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Romney Shifts Focus to Obama


Supporters of Republican presidential candidate, former Massachusetts Gov. Mitt Romney cheer as he addresses a crowd at a campaign event, in Broomall, Pennsylvania, April 4, 2012. (AP)

Supporters of Republican presidential candidate, former Massachusetts Gov. Mitt Romney cheer as he addresses a crowd at a campaign event, in Broomall, Pennsylvania, April 4, 2012. (AP)

The next round of Republican presidential primaries will be held on April 24 in five states, including Pennsylvania and New York. But the man leading the race for the party nomination, former Massachusetts governor Mitt Romney, is already shifting his focus to an expected matchup against President Barack Obama in the November general election.

The schedule of Republican presidential primaries runs through June, but Mitt Romney already has more than half of the 1,144 delegates he needs to secure the party nomination over rivals Rick Santorum, Newt Gingrich, and Ron Paul.

Romney increasingly focused his campaign on President Obama. “We have just got to get him out of office! He just does not understand what is happening in the country,” Romney said.

Mr. Obama is also getting ready for the general election, defending his administration’s economic record and warning voters about a return of the White House to Republican control. “The policies we put in place over the past three years have started to take hold and what we can not do now is go back to the policies that got us into so many of the problems that we have been dealing with in the first place,” he said.

But before Romney can devote all his attention to a matchup with the president in November, he must first dispatch his remaining Republican rivals and nail down the party nomination.

U.S. Republican presidential candidate Rick Santorum speaks to supporters at Savre Lanes in Menasha, Wisconsin, April 2, 2012

U.S. Republican presidential candidate Rick Santorum speaks to supporters at Savre Lanes in Menasha, Wisconsin, April 2, 2012

His main rival, former Pennsylvania senator Rick Santorum, expects a win in his home state primary in two weeks will keep him in the Republican race. “The people of this country have stood up and followed because they have seen someone who has a clear, positive vision, someone whose convictions are also forged in steel,” Santorum said.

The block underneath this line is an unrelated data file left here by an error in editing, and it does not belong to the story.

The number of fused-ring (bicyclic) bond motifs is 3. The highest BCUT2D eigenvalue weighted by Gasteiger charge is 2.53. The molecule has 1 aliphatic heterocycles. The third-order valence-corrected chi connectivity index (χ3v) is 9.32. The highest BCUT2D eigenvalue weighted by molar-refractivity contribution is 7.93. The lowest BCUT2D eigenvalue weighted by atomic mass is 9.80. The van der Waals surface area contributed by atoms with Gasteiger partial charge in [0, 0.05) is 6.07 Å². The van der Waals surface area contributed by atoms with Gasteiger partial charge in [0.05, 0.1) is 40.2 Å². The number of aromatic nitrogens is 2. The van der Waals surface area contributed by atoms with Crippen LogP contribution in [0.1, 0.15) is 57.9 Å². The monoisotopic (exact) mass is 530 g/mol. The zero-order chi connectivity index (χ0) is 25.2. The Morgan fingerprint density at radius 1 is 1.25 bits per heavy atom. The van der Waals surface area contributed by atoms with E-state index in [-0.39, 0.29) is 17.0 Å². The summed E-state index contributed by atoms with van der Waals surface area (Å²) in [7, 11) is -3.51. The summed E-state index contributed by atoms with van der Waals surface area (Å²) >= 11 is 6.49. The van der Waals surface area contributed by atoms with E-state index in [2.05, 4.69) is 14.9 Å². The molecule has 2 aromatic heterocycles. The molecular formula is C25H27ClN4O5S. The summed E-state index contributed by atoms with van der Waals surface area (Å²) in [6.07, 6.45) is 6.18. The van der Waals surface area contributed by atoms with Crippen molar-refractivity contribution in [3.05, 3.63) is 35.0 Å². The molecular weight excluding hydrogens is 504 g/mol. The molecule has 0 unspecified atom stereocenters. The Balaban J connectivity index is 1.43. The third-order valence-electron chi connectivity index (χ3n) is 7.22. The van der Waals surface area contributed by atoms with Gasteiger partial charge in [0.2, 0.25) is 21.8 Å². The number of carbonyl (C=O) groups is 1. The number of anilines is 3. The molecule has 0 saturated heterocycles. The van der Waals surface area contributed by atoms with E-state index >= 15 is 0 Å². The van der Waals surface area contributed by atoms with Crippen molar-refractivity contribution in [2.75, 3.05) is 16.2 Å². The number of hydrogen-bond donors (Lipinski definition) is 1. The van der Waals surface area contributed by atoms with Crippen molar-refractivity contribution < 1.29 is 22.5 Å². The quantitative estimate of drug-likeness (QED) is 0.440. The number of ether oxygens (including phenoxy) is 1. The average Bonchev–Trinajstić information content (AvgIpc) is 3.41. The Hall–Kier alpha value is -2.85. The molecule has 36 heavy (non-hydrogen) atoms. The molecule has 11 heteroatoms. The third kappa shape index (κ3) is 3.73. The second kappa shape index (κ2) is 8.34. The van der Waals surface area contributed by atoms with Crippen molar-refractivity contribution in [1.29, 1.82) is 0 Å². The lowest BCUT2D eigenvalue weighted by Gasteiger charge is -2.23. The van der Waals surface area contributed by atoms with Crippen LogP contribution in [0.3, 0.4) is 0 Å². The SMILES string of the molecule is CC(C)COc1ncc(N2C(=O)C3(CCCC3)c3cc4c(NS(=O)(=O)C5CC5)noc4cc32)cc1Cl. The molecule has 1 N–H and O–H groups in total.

Former U.S. House speaker Newt Gingrich also remains in the race, but has drastically cut back on his campaign organization and appears close to acknowledging the primary race is over.

He spoke to Fox News Sunday. “I think you have to be realistic. Given the size of his organization and given the number of primaries he has won, he is far and away the most likely Republican nominee,” he said.

MSNBC analyst Richard Wolffe said Romney faces a challenge in trying to win over moderate voters in the general election after trying to please conservative Republicans in the primaries.

“He has not really proved the doubters wrong about whether he is truly conservative or not," said Wolffe. "That dynamic will limit his capacity to move to the center because that is where his own base has always suspected he is. So if he has to continue to prove that he is a true conservative he is going to be limited in how good a general election candidate he can be.”

The latest Washington Post-ABC News poll gives the president a lead over Romney of 51 to 44 percent. Other recent surveys show Mr. Obama leading in several so-called battleground states, larger states that usually tip the balance one way or the other in presidential elections.

Quinnipiac pollster Peter Brown said Romney will have to cut into the lead Mr. Obama enjoys among women voters and Hispanic-Americans, two key voter groups that often lean Democratic. “The president has large majorities among women voters and is basically breaking even among men," Brown said. "That is the recipe for a Democratic success if that pattern holds.”

But the Post-ABC poll also found lingering concerns about the president’s handling of the domestic economy, and the economy and jobs remain top priorities for voters heading into the November election.

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